Hubbell's jaunt to and hard fall from the pinnacle of power, Vincent Foster's misery and tortured end, Hillary Clinton's metamorphosis under the spell of power--this is the stuff of melodrama. But for the last five years these people, and others like them, have been running the government of the United States. What convictions, if any, do they hold, and toward what ends have they sought power?
In the department of political ideas, Friends in High Places is wafer-thin. On several occasions Hubbell describes himself at the dawn of his career as "idealistic," but what he means by this is left unclear. The officeholders from Arkansas who flit in and out of these pages appear similarly insouciant, similarly ambitious, and similarly apolitical (if that is the right word). Even the Clintons, though clearly of a more activist hue, come across as 99 parts ambition and avarice, one part '60s radicalism.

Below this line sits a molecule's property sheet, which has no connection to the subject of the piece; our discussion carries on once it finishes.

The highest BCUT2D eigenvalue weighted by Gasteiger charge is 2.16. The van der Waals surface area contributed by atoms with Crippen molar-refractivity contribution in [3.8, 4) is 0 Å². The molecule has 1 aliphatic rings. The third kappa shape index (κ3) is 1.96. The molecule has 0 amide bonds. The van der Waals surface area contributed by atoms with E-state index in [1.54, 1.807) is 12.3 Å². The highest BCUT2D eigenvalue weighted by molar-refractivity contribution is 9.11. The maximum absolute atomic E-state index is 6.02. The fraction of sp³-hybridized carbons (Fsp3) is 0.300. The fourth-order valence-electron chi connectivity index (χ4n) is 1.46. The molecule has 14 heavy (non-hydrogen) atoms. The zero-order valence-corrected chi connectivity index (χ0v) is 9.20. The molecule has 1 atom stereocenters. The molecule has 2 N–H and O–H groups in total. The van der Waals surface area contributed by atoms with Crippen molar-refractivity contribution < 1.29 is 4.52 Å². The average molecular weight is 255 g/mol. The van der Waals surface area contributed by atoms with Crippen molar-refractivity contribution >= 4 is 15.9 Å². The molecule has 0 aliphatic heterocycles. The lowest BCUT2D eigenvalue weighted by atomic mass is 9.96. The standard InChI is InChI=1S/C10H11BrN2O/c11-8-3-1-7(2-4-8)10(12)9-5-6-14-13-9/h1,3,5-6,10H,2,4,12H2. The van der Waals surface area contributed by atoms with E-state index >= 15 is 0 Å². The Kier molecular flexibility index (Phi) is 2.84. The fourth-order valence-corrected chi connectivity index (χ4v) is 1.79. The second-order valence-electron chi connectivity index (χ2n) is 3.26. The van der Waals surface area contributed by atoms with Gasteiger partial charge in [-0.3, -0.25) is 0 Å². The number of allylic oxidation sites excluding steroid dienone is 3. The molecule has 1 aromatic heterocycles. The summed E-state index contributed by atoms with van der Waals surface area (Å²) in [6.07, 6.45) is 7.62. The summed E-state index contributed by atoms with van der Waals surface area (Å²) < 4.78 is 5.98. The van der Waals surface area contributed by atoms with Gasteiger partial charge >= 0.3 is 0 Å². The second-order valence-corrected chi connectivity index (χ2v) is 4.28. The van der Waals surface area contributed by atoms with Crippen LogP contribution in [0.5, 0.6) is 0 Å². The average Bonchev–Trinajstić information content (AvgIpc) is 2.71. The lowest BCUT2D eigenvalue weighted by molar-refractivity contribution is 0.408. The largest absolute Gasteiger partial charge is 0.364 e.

Empty ambition is an old story in American politics. It hardly explains every alliance the Clinton administration has struck, or every policy it has advanced. But it does go some way toward explaining the malfeasance, the improprieties, and the constant stretching and bending of the rules that by now have become our national daily fare. -- Commentary, Gabriel Schoenfeld
In the genre of confessionals, Friends in High Places falls short because the issues that make Hubbell an important interesting figure in the career of the Clintons go largely unaddressed.... his book is also particularly disappointing because rather than provide the inside account it promises, it recounts incidents and conversations that are at best trivial and at worst misleading. -- The New York Times Book Review, Stephen Labaton